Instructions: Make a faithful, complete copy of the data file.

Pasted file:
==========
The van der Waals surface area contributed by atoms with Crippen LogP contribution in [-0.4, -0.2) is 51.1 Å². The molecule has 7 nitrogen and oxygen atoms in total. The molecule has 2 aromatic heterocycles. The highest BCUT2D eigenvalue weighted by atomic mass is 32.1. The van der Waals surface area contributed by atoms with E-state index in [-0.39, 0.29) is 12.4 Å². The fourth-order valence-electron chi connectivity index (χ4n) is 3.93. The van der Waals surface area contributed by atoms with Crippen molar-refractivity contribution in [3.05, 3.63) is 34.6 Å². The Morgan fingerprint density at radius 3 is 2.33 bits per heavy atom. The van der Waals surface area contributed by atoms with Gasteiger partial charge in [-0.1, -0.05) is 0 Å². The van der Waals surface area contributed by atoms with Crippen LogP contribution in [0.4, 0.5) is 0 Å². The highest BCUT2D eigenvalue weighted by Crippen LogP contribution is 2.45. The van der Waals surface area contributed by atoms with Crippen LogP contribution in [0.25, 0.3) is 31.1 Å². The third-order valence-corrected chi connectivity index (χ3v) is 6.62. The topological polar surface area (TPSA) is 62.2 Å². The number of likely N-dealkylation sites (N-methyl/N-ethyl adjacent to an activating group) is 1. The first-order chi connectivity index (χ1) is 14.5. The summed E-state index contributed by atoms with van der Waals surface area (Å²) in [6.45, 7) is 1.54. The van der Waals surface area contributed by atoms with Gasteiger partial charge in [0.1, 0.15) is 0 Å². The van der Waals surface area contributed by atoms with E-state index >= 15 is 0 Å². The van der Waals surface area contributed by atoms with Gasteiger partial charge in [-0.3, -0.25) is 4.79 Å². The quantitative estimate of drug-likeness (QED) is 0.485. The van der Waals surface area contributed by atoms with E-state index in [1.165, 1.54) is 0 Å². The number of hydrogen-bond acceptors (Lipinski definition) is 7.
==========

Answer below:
The van der Waals surface area contributed by atoms with Crippen LogP contribution in [-0.4, -0.2) is 51.1 Å². The molecule has 7 nitrogen and oxygen atoms in total. The molecule has 2 aromatic heterocycles. The highest BCUT2D eigenvalue weighted by atomic mass is 32.1. The van der Waals surface area contributed by atoms with E-state index in [-0.39, 0.29) is 12.4 Å². The fourth-order valence-electron chi connectivity index (χ4n) is 3.93. The van der Waals surface area contributed by atoms with Crippen molar-refractivity contribution in [3.05, 3.63) is 34.6 Å². The Morgan fingerprint density at radius 3 is 2.33 bits per heavy atom. The van der Waals surface area contributed by atoms with Gasteiger partial charge in [-0.1, -0.05) is 0 Å². The van der Waals surface area contributed by atoms with Crippen LogP contribution in [0.4, 0.5) is 0 Å². The highest BCUT2D eigenvalue weighted by Crippen LogP contribution is 2.45. The van der Waals surface area contributed by atoms with Crippen LogP contribution in [0.25, 0.3) is 31.1 Å². The third-order valence-corrected chi connectivity index (χ3v) is 6.62. The topological polar surface area (TPSA) is 62.2 Å². The number of likely N-dealkylation sites (N-methyl/N-ethyl adjacent to an activating group) is 1. The first-order chi connectivity index (χ1) is 14.5. The summed E-state index contributed by atoms with van der Waals surface area (Å²) in [6.45, 7) is 1.54. The van der Waals surface area contributed by atoms with Gasteiger partial charge in [0.1, 0.15) is 0 Å². The van der Waals surface area contributed by atoms with E-state index >= 15 is 0 Å². The van der Waals surface area contributed by atoms with Gasteiger partial charge in [-0.3, -0.25) is 4.79 Å². The quantitative estimate of drug-likeness (QED) is 0.485. The van der Waals surface area contributed by atoms with E-state index in [1.165, 1.54) is 0 Å². The number of hydrogen-bond acceptors (Lipinski definition) is 7.